Niels Bohr’s “correspondence principle” is typically believed to be the requirement that in the limit of large quantum numbers (n→∞) there is a statistical agreement between the quantum and classical frequencies. A closer reading of Bohr’s writings on the correspondence principle, however, reveals that this interpretation is mistaken. Specifically, Bohr makes the following three puzzling claims: First, he claims that the correspondence principle applies to small quantum numbers as well as large (while the statistical agreement of frequencies is only for (...)
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  21. John S. Briggs & Jan M. Rost (2001). On the Derivation of the Time-Dependent Equation of Schrödinger. Foundations of Physics 31 (4):693-712.
    Few have done more than Martin Gutzwiller to clarify the connection between classical time-dependent motion and the time-independent states of quantum systems. Hence it seems appropriate to include the following discussion of the origins of the time-dependent Schrödinger equation in this volume dedicated to him.
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  22. Jeremy Butterfield & Chris Isham, A Topos Perspective on the Kochen-Specker Theorem: II. Conceptual Aspects, and Classical Analogues.
    In a previous paper, we have proposed assigning as the value of a physical quantity in quantum theory, a certain kind of set (a sieve) of quantities that are functions of the given quantity. The motivation was in part physical---such a valuation illuminates the Kochen-Specker theorem; and in part mathematical---the valuation arises naturally in the topos theory of presheaves. This paper discusses the conceptual aspects of this proposal. We also undertake two other tasks. First, we explain how the proposed valuations (...)
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  23. Anatolij Dvurečenskij (2011). States on Pseudo Effect Algebras and Integrals. Foundations of Physics 41 (7):1143-1162.
    We show that every state on an interval pseudo effect algebra E satisfying an appropriate version of the Riesz Decomposition Property (RDP for short) is an integral through a regular Borel probability measure defined on the Borel σ-algebra of a Choquet simplex K. In particular, if E satisfies the strongest type of RDP, the representing Borel probability measure can be uniquely chosen to have its support in the set of the extreme points of K.
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  24. Anatolij Dvurečenskij, Tibor Neubrunn & Sylvia Pulmannová (1990). Finitely Additive States and Completeness of Inner Product Spaces. Foundations of Physics 20 (9):1091-1102.
    For any unit vector in an inner product space S, we define a mapping on the system of all ⊥-closed subspaces of S, F(S), whose restriction on the system of all splitting subspaces of S, E(S), is always a finitely additive state. We show that S is complete iff at least one such mapping is a finitely additive state on F(S). Moreover, we give a completeness criterion via the existence of a regular finitely additive state on appropriate systems of subspaces. (...)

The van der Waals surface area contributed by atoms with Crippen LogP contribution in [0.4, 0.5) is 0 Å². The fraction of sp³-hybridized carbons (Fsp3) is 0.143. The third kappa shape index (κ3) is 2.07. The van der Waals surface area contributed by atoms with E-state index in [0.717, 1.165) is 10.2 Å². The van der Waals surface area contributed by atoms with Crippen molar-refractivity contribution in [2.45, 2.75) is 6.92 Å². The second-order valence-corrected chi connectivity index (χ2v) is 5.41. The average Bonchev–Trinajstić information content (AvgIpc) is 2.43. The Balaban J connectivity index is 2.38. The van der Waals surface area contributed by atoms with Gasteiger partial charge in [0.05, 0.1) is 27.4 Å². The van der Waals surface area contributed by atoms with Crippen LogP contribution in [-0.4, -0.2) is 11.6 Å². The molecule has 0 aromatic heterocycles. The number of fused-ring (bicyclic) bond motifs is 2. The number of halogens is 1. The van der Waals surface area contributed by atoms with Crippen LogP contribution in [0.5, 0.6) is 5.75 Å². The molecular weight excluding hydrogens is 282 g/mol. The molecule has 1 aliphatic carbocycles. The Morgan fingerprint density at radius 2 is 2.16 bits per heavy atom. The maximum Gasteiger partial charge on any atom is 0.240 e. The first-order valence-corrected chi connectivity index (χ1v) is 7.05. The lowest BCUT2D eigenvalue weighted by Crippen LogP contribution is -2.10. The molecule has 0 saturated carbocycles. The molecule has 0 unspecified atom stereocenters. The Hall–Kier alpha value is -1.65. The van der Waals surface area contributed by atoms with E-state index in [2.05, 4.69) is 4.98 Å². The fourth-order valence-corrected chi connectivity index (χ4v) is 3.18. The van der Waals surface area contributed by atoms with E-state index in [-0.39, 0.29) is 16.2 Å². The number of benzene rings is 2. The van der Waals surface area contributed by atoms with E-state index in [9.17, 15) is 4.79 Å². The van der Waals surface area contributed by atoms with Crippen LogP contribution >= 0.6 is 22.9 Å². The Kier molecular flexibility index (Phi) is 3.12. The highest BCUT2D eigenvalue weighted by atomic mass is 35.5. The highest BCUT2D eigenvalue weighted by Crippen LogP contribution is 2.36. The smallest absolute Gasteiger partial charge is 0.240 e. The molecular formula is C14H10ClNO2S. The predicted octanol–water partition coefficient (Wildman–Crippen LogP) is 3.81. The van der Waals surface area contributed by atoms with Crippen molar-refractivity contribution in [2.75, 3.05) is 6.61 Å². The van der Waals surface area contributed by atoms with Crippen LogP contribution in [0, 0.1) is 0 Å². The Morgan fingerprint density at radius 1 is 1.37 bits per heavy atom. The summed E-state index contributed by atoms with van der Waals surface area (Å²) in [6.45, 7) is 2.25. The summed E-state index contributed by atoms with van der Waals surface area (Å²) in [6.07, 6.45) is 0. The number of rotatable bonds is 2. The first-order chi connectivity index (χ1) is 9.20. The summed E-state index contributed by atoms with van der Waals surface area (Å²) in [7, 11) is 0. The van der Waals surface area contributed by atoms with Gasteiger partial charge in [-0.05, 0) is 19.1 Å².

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  25. James D. Edmonds Jr (1978). Nine-Vectors, Complex Octonion/Quaternion Hypercomplex Numbers, Lie Groups, and the 'Real' World. Foundations of Physics 8 (3-4):303-311.
    A “mental” multiplication scheme is given for the super hypercomplex numbers, which extend the 16-element Dirac algebra to 32 elements by appending the complex octonions. This extends the 5-vectors of relativity to 9-vectors. The problems with nonassociativity, for the group structures and wave equation covariance, are explored.
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  26. Robert G. Flower, Conference on the Foundations of Quantum Mechanics.
    Enormous and significant progress has been made in the important areas of entanglement, quantum computing and harnessing energy from the vacuum, which includes a sound theoretical basis, using the Einstein-Sachs theories to develop an anti-symmetric general relativity (AGR) approach to a higher topology O(3) electrodynamics. These developments also lead to the application of the Aharonov-Bohm effect and the Yang-Mills theory to the higher topology O(3) electrodynamics, as well as a deeper understanding and appreciation of these effects and their impact on (...)
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  27. D. J. Foulis (2000). MV and Heyting Effect Algebras. Foundations of Physics 30 (10):1687-1706.
    We review the fact that an MV-algebra is the same thing as a lattice-ordered effect algebra in which disjoint elements are orthogonal. An HMV-algebra is an MV-effect algebra that is also a Heyting algebra and in which the Heyting center and the effect-algebra center coincide. We show that every effect algebra with the generalized comparability property is an HMV-algebra. We prove that, for an MV-effect algebra E, the following conditions are mutually equivalent: (i) E is HMV, (ii) E has a (...)
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  28. Han J. F. Geurdes, Field Equations, Quantum Mechanics and Geotropism.